Indigenous Research Chair in Nursing


wahkohtowin (We are All Related)

Dr. Holly Graham Dr. Holly Graham, RN, BA, BScN, MN, PhD, R.D. Psychologist, a member of the Thunderchild First Nation, was awarded an Indigenous Research Chair in Nursing in April 2020.

Entitled wahkohtowin, this research chair is focused on mentorship and reconciliation, with the goal of improving the health of Indigenous (First Nation, Métis, and Inuit) peoples. This is one of six such chairs awarded across Canada.

These Indigenous Research Chairs in Nursing will promote research in Indigenous Health Nursing, thus furthering the development of knowledge and best and wise practices in the area of nursing practice, education, research and administration.

In addition, the Chair supports research to understand social, economic and cultural determinants of health and Indigenous holistic health practices to improve the health of Indigenous Peoples, and mentors undergraduate and graduate student nurses.

Funding for the new University of Saskatchewan (USask) chair will total almost $1.05 million, with contributions of $666,500 from Canadian Institutes of Health Research (CIHR), $308,500 from the Saskatchewan Health Research Foundation (SHRF), $10,000 from the Canadian Nurses Foundation (CNF), and $60,000 from USask.

Indigenous Research Chair News Releases

USask Announcement
SHRF Announcement
CNF Announcement

Indigenous Research Chair Keynote Presentation at College of Nursing Research & Scholarship Day June 2021


wahkohtowin (We are All Related) Research Model


Dr. Graham created this model to illustrate the principles of wahkohtowin, how we are all interconnected and interrelated. Mr. Austin Tootoosis (kihte-ayak), a member of the Poundmaker Cree Nation, has explained basic wahkohtowin principles to Holly over the past several years. All activities within this Chair will be addressed holistically and will honour the Seven Sacred Grandfather Teachings. Ultimately, the goal of Dr. Graham’s Chair is to do no harm, create the space and opportunity for personal, community, and collective healing; and transform relationships between Indigenous and Non-Indigenous peoples. To achieve these goals, she will focus on mentorship and reconciliation within nursing education in Saskatchewan.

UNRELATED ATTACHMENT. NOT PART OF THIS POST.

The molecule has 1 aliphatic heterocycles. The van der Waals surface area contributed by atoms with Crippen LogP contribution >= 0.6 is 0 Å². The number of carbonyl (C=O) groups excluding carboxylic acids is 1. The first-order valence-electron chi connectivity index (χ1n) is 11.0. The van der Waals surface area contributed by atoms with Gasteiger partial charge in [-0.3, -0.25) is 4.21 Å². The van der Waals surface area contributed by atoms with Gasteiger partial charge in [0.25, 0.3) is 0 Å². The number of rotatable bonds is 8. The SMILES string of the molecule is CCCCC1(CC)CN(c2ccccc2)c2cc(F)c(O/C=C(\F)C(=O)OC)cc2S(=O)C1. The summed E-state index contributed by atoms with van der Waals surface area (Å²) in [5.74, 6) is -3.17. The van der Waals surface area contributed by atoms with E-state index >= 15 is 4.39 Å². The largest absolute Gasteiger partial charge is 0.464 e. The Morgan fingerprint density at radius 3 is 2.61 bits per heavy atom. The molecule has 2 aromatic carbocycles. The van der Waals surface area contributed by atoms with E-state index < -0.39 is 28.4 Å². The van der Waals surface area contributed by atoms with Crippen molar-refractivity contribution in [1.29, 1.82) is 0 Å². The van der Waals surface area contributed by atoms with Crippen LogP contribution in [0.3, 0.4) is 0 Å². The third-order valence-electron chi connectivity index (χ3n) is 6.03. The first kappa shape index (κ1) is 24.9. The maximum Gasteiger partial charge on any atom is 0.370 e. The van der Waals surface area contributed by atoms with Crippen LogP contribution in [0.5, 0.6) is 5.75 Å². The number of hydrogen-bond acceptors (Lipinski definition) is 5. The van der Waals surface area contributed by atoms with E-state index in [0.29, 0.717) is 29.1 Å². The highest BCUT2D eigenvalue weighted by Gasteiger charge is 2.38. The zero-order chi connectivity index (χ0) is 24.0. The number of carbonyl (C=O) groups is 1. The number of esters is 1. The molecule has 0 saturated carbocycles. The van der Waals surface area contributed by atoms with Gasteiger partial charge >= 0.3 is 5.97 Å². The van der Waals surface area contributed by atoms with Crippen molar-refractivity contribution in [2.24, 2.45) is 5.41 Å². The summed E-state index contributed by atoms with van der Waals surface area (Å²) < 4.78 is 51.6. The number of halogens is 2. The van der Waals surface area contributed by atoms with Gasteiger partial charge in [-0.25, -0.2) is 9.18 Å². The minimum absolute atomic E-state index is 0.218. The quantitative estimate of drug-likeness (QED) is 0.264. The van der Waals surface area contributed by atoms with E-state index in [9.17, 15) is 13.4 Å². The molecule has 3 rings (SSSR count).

kihte-ayak Austin Tootoosis



This Cree word is used across Turtle Island to describe kinship. wahkotowin explains how we are related and interconnected to each other and to all of creation in the sky, on the land, in the water, and within the ground. Within this kinship there are Cree codes of conduct that describe personal and collective responsibility to each other and to our environment.

The Indigenous Advisory Committee

The Indigenous Advisory Committee (IAC) provides support and mentorship to Dr. Holly Graham in her role as Indigenous Research Chair. They advise on the implementation of the Chair’s priorities.

IAC membership consists of faculty from the University of Saskatchewan, University of Regina and Saskatchewan Polytechnic, Elders, students, and community members.

IAC Committee Members
Terms of Reference

Chair Initiatives

The Indigenous Research Chair in Nursing will provide an annual award to graduates of a nursing program pursuing a master or doctoral degree. Applicants will focus their research in the area of Indigenous (First Nation, Métis, and Inuit) wellness. Preference will be given to Indigenous applicants who are exploring mentorship and reconciliation in nursing practice, research, education and administration.

​To be eligible, applicants must have current licensure with the College of Registered Nurses of Saskatchewan (CRNS) or with their provincial or territorial licensing body. Preference is given to Saskatchewan applicants. The applicant must have at least one or more years of nursing experience following graduation.

Reconciliation Award Information

Reconciliation Award Form

The deadline for application is April 29, 2022.